Researchers Develop More Efficient Solar Cell
A breakthrough by scientists at Oxford University has led to the creation of a cheaper, simpler and more efficient solar cell, according to an article on Phys.org.
Using a material known as perovskite, they have worked out a way to make its diffusion length ten times better than previously possible.
The diffusion length is the average distance charge carriers (electrons and ‘holes’) are able to travel before recombining. By adding chloride ions, the Oxford University researchers have been able to achieve diffusion lengths of more than 1000 nanometres (100 nm was previously the best that could be achieved).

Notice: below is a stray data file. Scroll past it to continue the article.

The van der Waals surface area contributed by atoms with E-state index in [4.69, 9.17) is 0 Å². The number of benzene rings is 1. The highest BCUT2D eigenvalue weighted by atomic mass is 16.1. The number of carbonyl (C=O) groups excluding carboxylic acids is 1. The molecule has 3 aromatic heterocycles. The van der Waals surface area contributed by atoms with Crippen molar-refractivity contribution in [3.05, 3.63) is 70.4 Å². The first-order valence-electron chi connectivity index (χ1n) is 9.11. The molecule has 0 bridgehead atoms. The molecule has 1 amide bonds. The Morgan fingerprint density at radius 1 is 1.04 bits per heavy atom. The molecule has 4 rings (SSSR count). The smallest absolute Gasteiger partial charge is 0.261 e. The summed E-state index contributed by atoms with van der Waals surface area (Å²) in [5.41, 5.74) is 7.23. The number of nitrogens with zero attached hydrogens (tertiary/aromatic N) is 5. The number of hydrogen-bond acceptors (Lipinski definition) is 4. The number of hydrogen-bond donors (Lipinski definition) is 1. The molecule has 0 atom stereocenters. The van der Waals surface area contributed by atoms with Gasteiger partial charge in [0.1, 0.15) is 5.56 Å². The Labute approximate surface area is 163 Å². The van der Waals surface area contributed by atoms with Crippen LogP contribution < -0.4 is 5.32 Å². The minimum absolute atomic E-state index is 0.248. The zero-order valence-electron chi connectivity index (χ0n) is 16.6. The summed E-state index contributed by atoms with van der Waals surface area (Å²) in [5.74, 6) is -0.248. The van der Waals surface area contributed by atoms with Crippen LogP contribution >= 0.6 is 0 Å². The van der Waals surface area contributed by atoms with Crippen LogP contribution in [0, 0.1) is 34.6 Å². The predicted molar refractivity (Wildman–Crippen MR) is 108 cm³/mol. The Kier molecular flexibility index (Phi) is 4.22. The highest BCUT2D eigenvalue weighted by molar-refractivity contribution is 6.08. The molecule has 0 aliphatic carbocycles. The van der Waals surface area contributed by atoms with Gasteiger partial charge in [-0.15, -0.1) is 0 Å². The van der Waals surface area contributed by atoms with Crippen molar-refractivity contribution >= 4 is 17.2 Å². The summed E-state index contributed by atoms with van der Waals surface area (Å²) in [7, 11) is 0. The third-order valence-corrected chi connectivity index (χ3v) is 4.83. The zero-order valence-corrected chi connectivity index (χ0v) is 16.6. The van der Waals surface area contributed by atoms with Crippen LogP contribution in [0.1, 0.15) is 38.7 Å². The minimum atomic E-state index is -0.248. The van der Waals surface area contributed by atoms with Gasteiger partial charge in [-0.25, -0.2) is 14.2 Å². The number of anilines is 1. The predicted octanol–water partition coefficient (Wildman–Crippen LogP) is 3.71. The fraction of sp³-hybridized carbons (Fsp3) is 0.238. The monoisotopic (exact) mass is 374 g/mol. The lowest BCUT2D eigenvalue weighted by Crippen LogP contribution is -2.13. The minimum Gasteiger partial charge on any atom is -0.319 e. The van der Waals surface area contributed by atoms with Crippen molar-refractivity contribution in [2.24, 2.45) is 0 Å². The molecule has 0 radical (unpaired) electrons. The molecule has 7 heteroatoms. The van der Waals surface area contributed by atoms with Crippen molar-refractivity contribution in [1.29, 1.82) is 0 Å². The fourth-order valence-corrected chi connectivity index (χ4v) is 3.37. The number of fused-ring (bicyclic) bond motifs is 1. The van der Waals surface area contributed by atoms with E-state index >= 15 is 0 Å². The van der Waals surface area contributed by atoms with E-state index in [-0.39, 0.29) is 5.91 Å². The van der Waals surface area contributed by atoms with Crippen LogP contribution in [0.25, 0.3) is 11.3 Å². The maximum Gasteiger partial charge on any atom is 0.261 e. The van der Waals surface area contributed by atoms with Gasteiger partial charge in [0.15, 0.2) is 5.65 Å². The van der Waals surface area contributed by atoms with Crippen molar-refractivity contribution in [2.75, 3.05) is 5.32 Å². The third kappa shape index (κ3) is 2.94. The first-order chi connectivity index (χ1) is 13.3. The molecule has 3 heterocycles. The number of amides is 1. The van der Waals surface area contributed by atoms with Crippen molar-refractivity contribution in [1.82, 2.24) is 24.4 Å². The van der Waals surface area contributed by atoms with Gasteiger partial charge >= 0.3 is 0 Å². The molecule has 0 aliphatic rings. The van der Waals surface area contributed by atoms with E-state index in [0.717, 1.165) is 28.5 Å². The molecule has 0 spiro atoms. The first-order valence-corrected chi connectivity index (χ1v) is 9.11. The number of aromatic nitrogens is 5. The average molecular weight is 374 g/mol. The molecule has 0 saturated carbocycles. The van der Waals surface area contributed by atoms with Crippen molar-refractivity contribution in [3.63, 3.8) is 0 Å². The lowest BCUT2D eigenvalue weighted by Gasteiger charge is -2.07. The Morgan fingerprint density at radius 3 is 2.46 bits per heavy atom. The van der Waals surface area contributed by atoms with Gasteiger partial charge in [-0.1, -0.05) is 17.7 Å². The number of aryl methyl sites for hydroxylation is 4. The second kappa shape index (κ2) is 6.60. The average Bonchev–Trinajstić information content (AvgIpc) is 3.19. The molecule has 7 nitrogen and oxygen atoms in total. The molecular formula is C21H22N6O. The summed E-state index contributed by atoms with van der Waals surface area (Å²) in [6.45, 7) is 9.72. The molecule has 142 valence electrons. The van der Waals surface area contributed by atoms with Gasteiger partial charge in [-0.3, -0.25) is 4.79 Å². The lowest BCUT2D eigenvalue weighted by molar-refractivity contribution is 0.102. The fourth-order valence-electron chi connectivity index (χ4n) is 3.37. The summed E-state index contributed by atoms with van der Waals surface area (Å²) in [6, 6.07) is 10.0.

Prior to this, scientists could only achieve the same efficiency level of 15% by arranging cells in complex structures called mesostructures, but the new cells can achieve the same efficiency without having to create mesostructures, which makes them much cheaper and easier to make.
The scientists predict that, thanks to this breakthrough, it will not be long before commercial manufacturers start taking a serious interest in perovskite cells.